Cable modem/CMTS

Dish Sibling to Sling Product at Cable

EchoStar Technologies LLC may have corporate ties to one of cable's fiercest competitors, Dish Network LLC (Nasdaq: DISH), but the recently spun-off tech division says it has some big product plans for the cable industry.

The first product it will hawk to cable operators, of course, is the SlingModem, a CableLabs -certified device that combines Sling Media Inc. 's traditional place-shifting video platform with a Docsis 2.0 cable modem. EchoStar plans to demonstrate the product for the first time at The Cable Show, which officially gets underway this Sunday (May 18). (See EchoStar Unit Unveils SlingModem and EchoStar to Demo SlingModem.) Last Fall, EchoStar put up $380 million to acquire closely held Sling Media. (See EchoStar to Buy Sling Media.)

But trying to get this new product into cable operators' hands presents EchoStar with a special set of challenges, to say the least.

Slinging Cable Gear

"Cable and Dish have butted heads a bit over time," acknowledges Michael Hawkey, EchoStar Technologies' VP of sales and marketing. However, he says cable operators, including some among the top five in the U.S., have been willing to at least open up a dialogue and allow EchoStar to discuss, not only products, but how it envisions being able to help MSOs cut down operational costs.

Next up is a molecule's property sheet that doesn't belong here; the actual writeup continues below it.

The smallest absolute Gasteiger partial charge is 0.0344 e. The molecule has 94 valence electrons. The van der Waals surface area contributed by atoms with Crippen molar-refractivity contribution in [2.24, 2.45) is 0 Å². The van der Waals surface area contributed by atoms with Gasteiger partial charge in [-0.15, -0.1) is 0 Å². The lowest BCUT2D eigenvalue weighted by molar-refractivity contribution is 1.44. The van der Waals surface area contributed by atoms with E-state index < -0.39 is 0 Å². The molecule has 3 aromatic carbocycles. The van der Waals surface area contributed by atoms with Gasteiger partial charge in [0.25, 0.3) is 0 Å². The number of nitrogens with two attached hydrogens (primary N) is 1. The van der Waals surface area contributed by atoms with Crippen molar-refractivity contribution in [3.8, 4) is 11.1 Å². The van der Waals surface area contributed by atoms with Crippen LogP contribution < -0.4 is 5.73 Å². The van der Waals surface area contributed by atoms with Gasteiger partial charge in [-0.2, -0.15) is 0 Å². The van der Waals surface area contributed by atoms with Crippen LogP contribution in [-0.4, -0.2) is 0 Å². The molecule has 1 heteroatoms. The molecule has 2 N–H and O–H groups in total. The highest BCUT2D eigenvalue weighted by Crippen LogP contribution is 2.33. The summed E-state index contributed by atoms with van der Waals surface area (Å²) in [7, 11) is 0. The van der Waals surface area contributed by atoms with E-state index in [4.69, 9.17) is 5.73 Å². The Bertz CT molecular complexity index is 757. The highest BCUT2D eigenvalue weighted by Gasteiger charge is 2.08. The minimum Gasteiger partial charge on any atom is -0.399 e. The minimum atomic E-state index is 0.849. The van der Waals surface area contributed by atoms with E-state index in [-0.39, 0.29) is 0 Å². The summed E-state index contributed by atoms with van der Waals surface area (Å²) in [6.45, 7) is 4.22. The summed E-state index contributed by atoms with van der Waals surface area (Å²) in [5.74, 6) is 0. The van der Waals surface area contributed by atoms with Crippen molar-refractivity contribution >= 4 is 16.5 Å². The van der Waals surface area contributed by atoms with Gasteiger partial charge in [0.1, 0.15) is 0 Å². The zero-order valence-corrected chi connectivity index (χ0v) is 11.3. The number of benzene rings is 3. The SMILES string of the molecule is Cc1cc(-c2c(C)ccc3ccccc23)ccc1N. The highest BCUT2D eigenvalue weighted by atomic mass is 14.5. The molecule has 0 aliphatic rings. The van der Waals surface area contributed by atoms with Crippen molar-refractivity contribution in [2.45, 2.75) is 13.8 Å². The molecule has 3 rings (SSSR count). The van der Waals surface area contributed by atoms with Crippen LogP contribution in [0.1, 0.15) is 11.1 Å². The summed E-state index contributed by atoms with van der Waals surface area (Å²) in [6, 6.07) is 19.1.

"The barricades have come down," Hawkey says.

As designed, the SlingModem will offer the same general experience/service as a stand-alone Slingbox, but the setup and provisioning process should be much simpler for consumers, according to Hawkey. On top of that, EchoStar believes operators can use the new device to gain and retain high-speed Internet subscribers.

EchoStar plans to offer SlingModems directly through MSOs, rather than via retail. There's no firm word yet on whether operators plan to sell the SlingModem outright or heavily subsidize it as part of a high-speed Internet service bundle, possibly targeted to an operator's faster and more expensive tiers.

"There's a variety of ways they want to take it to market," Hawkey says. "They've looked at all kinds of business models."

EchoStar does not have any orders from operators, at least nothing beyond several lab trials. "We're hoping to leave the [Cable] Show with firm commitments on when they want to roll it out," Harkey says. "It's a ready-to-roll product. This isn't a concept; it isn't a prototype."

But the Sling Modem is just one of several new products this "operator-agnostic" iteration of EchoStar has planned for the cable industry. It's merely "a leverage point to integration in the set-top box and products beyond," Hawkey insists.

Developing set-tops and other cable-centric devices with CableCARD slots and support for the tru2way platform "is an obvious step for us to go," he adds. (See Cable's 'tru2way' Play and Cable Set-Tops: Big Changes Ahead.)

— Jeff Baumgartner, Site Editor, Cable Digital News

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